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DeSantis signs compensation bill for survivors of Dozier boys school

Darryl Rouson speaking into a microphone during the special session
Phil Sears
/
AP
Sen. Darryl Rouson, a St. Petersburg Democrat who was the Senate sponsor of the bill, accompanied several survivors when DeSantis signed the bill Friday morning.

The program will compensate people who were at Dozier or the Okeechobee reform school between 1940 and 1975 and “who were subjected to mental, physical or sexual abuse perpetrated by school personnel.”

Gov. Ron DeSantis on Friday signed a bill that will steer $20 million to survivors of abuse at the notorious Arthur G. Dozier School for Boys in Marianna and another state reform school.

The bill (HB 21), approved by the Legislature this spring, will establish the “Dozier School for Boys and Okeechobee School Victim Compensation Program.”

The program will compensate people who were at Dozier or the Okeechobee reform school between 1940 and 1975 and “who were subjected to mental, physical or sexual abuse perpetrated by school personnel.”

The plan requires Attorney General Ashley Moody’s office to set up a process to “accept, review, and approve or deny applications for the payment of compensation.”

Applicants must provide “reasonable proof” — including sworn statements — that they were at the schools during the period and were victims of abuse.

For at least a decade, former Dozier students, known as the “White House Boys,” traveled to the Capitol and shared intimate details of the abuse they suffered as children.

The Dozier school was shuttered in 2011 after 111 years of operation. Researchers have found remains of dozens of students buried at the site, and other former students have never been located.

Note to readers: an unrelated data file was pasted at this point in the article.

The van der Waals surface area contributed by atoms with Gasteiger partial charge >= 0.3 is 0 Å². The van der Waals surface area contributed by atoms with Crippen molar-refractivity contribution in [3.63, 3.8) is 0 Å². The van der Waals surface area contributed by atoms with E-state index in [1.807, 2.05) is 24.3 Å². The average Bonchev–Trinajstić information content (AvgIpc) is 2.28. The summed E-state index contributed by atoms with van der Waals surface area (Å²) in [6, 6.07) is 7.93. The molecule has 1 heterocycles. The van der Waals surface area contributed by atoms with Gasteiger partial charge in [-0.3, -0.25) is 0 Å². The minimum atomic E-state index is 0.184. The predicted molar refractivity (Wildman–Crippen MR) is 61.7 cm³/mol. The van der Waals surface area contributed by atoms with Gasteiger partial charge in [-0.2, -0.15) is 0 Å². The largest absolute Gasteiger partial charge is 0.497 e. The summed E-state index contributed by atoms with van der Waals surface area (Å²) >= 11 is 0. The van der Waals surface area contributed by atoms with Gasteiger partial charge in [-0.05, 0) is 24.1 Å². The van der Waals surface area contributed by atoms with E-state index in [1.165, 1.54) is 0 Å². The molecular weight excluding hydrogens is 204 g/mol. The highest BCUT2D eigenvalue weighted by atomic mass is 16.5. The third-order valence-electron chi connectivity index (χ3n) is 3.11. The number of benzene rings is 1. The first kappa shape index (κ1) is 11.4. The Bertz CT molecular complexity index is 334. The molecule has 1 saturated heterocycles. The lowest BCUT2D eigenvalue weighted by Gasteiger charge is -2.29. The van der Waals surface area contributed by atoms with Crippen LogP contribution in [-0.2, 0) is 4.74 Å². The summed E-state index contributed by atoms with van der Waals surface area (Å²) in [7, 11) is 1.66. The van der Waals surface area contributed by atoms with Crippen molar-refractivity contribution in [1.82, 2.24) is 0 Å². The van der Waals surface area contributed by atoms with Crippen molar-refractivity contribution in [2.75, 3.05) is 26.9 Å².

Lawmakers in 2017 provided $1.2 million to cover the costs of reburials and memorials for victims. Also that year, the Legislature issued an apology to victims. But legislative efforts to compensate the men failed until this year.

Sen. Darryl Rouson, a St. Petersburg Democrat who was the Senate sponsor of the bill, accompanied several survivors when DeSantis signed the bill Friday morning.

In a phone interview with The News Service of Florida, Rouson thanked Senate President Kathleen Passidomo, R-Naples, and House Speaker Paul Renner, R-Palm Coast, for supporting the measure.

“I have personally fought for seven years, since 2017, to get this done. These men who were once boys and witnessed and suffered the atrocities have been coming here for more than a decade to tell their story, to give testimony, and while this will not fully compensate them for the injuries they suffered, it will go a long way towards giving them justice,” Rouson said.

About 300 to 400 former students of the schools who are still alive could be eligible for the compensation, according to Troy Rafferty, an attorney with the Levin, Papantonio, Rafferty firm who represents the men.